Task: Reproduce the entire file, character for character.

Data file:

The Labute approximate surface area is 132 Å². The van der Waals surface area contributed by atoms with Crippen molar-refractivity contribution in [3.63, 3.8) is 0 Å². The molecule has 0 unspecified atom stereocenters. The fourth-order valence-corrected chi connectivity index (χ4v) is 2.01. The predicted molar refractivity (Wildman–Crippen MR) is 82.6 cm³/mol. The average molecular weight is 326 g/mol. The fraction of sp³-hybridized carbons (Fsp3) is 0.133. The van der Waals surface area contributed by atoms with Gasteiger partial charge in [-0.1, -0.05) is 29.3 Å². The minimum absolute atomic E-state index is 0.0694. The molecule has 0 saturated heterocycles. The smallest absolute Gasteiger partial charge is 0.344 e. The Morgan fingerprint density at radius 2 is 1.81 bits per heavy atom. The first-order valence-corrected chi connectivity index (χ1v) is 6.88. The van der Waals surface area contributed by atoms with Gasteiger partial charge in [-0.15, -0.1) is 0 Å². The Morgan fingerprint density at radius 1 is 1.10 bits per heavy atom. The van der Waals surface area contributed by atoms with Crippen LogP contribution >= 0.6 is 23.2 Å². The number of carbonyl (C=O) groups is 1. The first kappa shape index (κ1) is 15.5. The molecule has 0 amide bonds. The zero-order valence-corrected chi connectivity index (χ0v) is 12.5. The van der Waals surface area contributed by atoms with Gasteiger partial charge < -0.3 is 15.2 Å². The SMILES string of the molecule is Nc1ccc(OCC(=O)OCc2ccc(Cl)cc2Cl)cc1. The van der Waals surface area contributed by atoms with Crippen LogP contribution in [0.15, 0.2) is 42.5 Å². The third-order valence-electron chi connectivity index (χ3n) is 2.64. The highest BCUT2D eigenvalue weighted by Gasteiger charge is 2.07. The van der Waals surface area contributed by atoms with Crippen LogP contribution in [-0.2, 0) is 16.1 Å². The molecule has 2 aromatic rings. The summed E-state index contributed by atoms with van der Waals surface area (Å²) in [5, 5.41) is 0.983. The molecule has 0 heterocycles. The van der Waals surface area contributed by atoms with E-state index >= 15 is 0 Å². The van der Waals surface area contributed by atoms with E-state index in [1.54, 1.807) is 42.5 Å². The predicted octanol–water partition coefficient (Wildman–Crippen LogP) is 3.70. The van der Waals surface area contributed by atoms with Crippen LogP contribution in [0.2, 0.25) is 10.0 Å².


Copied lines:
The Labute approximate surface area is 132 Å². The van der Waals surface area contributed by atoms with Crippen molar-refractivity contribution in [3.63, 3.8) is 0 Å². The molecule has 0 unspecified atom stereocenters. The fourth-order valence-corrected chi connectivity index (χ4v) is 2.01. The predicted molar refractivity (Wildman–Crippen MR) is 82.6 cm³/mol. The average molecular weight is 326 g/mol. The fraction of sp³-hybridized carbons (Fsp3) is 0.133. The van der Waals surface area contributed by atoms with Gasteiger partial charge in [-0.1, -0.05) is 29.3 Å². The minimum absolute atomic E-state index is 0.0694. The molecule has 0 saturated heterocycles. The smallest absolute Gasteiger partial charge is 0.344 e. The Morgan fingerprint density at radius 2 is 1.81 bits per heavy atom. The first-order valence-corrected chi connectivity index (χ1v) is 6.88. The van der Waals surface area contributed by atoms with Gasteiger partial charge in [-0.15, -0.1) is 0 Å². The Morgan fingerprint density at radius 1 is 1.10 bits per heavy atom. The van der Waals surface area contributed by atoms with Crippen LogP contribution >= 0.6 is 23.2 Å². The number of carbonyl (C=O) groups is 1. The first kappa shape index (κ1) is 15.5. The molecule has 0 amide bonds. The zero-order valence-corrected chi connectivity index (χ0v) is 12.5. The van der Waals surface area contributed by atoms with Gasteiger partial charge < -0.3 is 15.2 Å². The SMILES string of the molecule is Nc1ccc(OCC(=O)OCc2ccc(Cl)cc2Cl)cc1. The van der Waals surface area contributed by atoms with Crippen LogP contribution in [0.15, 0.2) is 42.5 Å². The third-order valence-electron chi connectivity index (χ3n) is 2.64. The highest BCUT2D eigenvalue weighted by Gasteiger charge is 2.07. The van der Waals surface area contributed by atoms with Crippen LogP contribution in [-0.2, 0) is 16.1 Å². The molecule has 2 aromatic rings. The summed E-state index contributed by atoms with van der Waals surface area (Å²) in [5, 5.41) is 0.983. The molecule has 0 heterocycles. The van der Waals surface area contributed by atoms with E-state index >= 15 is 0 Å². The van der Waals surface area contributed by atoms with E-state index in [1.54, 1.807) is 42.5 Å². The predicted octanol–water partition coefficient (Wildman–Crippen LogP) is 3.70. The van der Waals surface area contributed by atoms with Crippen LogP contribution in [0.2, 0.25) is 10.0 Å².